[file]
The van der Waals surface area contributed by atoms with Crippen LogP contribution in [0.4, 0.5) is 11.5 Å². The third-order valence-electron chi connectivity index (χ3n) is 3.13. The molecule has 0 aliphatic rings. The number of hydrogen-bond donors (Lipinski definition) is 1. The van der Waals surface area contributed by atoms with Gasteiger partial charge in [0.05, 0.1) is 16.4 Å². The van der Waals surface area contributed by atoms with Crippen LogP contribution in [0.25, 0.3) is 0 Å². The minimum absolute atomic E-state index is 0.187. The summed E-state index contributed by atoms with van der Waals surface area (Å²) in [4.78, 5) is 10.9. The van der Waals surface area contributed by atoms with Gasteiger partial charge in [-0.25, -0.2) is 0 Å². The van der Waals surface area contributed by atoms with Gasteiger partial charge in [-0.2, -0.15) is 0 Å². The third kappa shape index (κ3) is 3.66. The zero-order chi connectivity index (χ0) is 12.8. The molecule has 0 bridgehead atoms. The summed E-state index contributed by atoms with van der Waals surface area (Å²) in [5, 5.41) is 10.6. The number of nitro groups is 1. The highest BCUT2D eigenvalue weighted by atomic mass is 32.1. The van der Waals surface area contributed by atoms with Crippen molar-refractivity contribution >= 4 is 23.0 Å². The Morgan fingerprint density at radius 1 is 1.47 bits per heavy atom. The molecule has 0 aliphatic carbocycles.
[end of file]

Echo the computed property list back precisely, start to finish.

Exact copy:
The van der Waals surface area contributed by atoms with Crippen LogP contribution in [0.4, 0.5) is 11.5 Å². The third-order valence-electron chi connectivity index (χ3n) is 3.13. The molecule has 0 aliphatic rings. The number of hydrogen-bond donors (Lipinski definition) is 1. The van der Waals surface area contributed by atoms with Gasteiger partial charge in [0.05, 0.1) is 16.4 Å². The van der Waals surface area contributed by atoms with Crippen LogP contribution in [0.25, 0.3) is 0 Å². The minimum absolute atomic E-state index is 0.187. The summed E-state index contributed by atoms with van der Waals surface area (Å²) in [4.78, 5) is 10.9. The van der Waals surface area contributed by atoms with Gasteiger partial charge in [-0.25, -0.2) is 0 Å². The van der Waals surface area contributed by atoms with Gasteiger partial charge in [-0.2, -0.15) is 0 Å². The third kappa shape index (κ3) is 3.66. The zero-order chi connectivity index (χ0) is 12.8. The molecule has 0 bridgehead atoms. The summed E-state index contributed by atoms with van der Waals surface area (Å²) in [5, 5.41) is 10.6. The number of nitro groups is 1. The highest BCUT2D eigenvalue weighted by atomic mass is 32.1. The van der Waals surface area contributed by atoms with Crippen molar-refractivity contribution >= 4 is 23.0 Å². The Morgan fingerprint density at radius 1 is 1.47 bits per heavy atom. The molecule has 0 aliphatic carbocycles.